How long should it take a commercial bank to trace a third-party depositor of cash into a bank account, especially with technology such as closed circuit television (CCTV) surveillance cameras in place? How do such depositors get account details of the beneficiary account?
What is the role of banks in regulating such deposits? How far do the banks’ know-your-customer (KYC) parameter extend?
These are some of the questions that have been bothering me, and I bet several others, since news broke last week that Anti-Corruption Bureau (ACB) director general Lucas Kondowe had a strange K2 million cash deposit in his personal bank account held at First Merchant Bank (FMB) Blantyre Branch.
Smelling a rat, especially given his official position that demands a high degree of integrity, Kondowe raised an alarm. He queried the bank to find out the source of the deposit and, upon seeing that it was someone he did not know, he informed the Inspector General (IG) of Police about it.
The rest is history as the Malawi Police Service (MPS) is “investigating the matter”.
Today it is Kondowe. The other day, in the thick of the campaign for the May 20 Tripartite Elections and the mudslinging that goes with it, it was another respected son of the land, Malawi Supreme Court of Appeal judge Maxon Mbendera, whose name was maliciously linked with a deposit into the bank account of one of the presidential candidates.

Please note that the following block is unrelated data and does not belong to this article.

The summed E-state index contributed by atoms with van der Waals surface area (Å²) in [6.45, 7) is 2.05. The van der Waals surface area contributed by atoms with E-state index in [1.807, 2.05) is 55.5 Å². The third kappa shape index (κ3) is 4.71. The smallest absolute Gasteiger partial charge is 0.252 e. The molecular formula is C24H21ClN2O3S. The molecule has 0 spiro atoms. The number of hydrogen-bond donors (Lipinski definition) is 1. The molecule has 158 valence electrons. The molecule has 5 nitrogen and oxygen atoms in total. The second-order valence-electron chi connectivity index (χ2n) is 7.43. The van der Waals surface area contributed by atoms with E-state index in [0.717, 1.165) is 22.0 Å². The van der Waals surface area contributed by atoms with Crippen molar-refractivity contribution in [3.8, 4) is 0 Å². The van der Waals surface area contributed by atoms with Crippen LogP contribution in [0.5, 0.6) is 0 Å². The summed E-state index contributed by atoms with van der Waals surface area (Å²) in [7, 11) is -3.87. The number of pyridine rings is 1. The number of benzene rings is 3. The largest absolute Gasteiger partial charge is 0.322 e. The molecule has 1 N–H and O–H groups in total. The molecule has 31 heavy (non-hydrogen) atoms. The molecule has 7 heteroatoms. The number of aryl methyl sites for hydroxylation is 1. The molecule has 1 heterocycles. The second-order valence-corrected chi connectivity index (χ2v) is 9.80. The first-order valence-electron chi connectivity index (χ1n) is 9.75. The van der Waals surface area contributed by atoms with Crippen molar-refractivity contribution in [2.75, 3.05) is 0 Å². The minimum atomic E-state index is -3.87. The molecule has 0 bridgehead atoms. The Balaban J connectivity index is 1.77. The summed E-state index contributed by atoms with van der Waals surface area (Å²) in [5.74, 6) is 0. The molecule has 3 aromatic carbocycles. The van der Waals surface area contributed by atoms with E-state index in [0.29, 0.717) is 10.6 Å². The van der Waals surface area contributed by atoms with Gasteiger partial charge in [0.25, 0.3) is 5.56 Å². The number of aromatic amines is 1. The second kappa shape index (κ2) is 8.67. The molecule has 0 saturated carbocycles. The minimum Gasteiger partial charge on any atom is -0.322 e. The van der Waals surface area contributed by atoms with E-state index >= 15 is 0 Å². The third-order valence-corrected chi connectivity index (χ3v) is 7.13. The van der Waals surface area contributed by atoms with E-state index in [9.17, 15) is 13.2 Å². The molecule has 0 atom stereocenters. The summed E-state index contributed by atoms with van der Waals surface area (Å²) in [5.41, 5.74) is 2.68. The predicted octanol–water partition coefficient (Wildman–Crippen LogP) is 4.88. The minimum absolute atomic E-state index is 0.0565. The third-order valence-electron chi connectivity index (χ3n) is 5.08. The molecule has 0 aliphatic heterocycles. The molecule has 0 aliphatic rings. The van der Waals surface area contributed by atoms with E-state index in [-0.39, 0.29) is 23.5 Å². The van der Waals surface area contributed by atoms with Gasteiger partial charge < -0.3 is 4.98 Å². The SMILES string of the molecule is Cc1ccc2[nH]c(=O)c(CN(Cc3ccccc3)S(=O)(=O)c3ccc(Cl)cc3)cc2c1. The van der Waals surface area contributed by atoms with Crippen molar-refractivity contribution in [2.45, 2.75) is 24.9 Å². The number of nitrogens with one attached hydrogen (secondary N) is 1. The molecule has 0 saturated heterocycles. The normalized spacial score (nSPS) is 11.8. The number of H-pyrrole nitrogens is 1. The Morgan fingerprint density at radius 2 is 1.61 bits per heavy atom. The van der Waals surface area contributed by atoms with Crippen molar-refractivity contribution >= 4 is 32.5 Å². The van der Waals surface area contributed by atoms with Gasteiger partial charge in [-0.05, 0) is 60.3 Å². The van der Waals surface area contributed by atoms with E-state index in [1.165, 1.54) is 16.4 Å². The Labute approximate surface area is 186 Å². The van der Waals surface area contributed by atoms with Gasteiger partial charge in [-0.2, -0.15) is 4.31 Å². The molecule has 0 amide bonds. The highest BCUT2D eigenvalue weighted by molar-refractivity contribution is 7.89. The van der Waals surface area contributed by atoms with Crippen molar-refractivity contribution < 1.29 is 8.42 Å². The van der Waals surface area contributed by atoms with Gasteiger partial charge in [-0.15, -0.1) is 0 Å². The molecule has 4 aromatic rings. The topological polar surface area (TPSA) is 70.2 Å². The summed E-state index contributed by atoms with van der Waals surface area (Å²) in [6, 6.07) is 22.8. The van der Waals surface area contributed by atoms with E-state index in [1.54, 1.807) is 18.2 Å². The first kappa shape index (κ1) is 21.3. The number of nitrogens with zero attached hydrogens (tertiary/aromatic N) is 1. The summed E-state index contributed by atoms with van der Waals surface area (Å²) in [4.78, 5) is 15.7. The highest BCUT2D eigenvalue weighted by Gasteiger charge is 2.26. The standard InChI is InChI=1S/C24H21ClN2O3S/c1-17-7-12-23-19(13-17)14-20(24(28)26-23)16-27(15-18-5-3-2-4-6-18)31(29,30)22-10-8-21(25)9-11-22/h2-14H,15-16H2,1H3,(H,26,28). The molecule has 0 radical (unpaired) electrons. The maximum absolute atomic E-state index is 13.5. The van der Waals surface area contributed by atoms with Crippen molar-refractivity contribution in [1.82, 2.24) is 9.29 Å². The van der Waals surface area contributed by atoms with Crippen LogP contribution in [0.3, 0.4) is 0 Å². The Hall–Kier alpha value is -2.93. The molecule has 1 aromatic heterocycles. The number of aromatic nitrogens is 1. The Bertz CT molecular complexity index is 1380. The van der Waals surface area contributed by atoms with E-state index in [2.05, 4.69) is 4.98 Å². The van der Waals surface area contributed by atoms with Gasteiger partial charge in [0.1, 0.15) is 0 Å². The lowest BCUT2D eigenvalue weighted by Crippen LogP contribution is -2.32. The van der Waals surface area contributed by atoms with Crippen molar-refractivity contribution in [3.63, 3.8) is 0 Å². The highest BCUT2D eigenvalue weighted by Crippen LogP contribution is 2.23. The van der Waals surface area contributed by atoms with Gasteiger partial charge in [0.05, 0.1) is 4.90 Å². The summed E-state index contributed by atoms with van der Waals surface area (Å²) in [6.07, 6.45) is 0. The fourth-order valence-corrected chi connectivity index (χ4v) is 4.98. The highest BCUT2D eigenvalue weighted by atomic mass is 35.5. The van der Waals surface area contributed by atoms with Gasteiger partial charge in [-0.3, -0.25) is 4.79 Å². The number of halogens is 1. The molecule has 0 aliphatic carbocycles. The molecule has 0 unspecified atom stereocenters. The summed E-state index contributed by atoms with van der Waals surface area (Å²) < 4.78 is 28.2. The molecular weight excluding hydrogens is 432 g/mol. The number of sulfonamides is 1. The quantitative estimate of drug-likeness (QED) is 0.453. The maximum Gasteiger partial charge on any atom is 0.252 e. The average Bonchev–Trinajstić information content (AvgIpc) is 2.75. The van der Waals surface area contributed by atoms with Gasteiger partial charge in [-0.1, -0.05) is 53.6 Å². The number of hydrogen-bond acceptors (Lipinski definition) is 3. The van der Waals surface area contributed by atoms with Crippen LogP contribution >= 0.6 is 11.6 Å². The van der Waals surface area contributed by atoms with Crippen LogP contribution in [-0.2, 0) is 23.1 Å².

Both Kondowe and Mbendera are prominent personalities holding positions of integrity in society.
I believe there are scores of such mysterious deposits or financial transactions which go unreported.
These developments should pose a challenge to the Bankers Association of Malawi (BAM) and other stakeholders to start thinking about how banks should be handling over-the-counter cash deposits, especially those involving large sums.
It is easy to trace electronic funds transfers and, in my view, given the CCTV technology in banking halls, it should be even easier to track a third-party cash depositor over-the-counter. Unless, perhaps, the CCTV cameras we see are mere scarecrows.
My basic understanding of operations of banks is that, in the spirit of client confidentiality, banks are not allowed to give account details of their customers to a third party unless advised otherwise by the account holder. Of course, one cannot rule out some elements within the system leaking the details to third parties.
When taking deposits, banks do not demand more information other than the name of the depositor and their telephone number. In contrast, when withdrawing the same money, the banks want the customer or third party to produce a valid identity document, besides, in some cases, cross-checking or verifying with the customer.
I have seen deposit slips in some banking halls, notably Malawi Savings Bank (MSB), Ecobank and FDH Bank, asking depositors to indicate the source of the money they are depositing. However, I am not sure the banks authenticate the information provided.
In the wake of increasing money laundering crimes, I feel it is time BAM and the Reserve Bank of Malawi (RBM) considered enhancing the safety of customers by seeking more information from cash depositors. This could be done by way of having a maximum threshhold of cash that can be deposited, beyond which cheques or other instruments could be used.
In other words, commercial banks should be more serious with cash deposits in the same manner they do with withdrawals. It would not be asking for too much to get the depositor’s ID.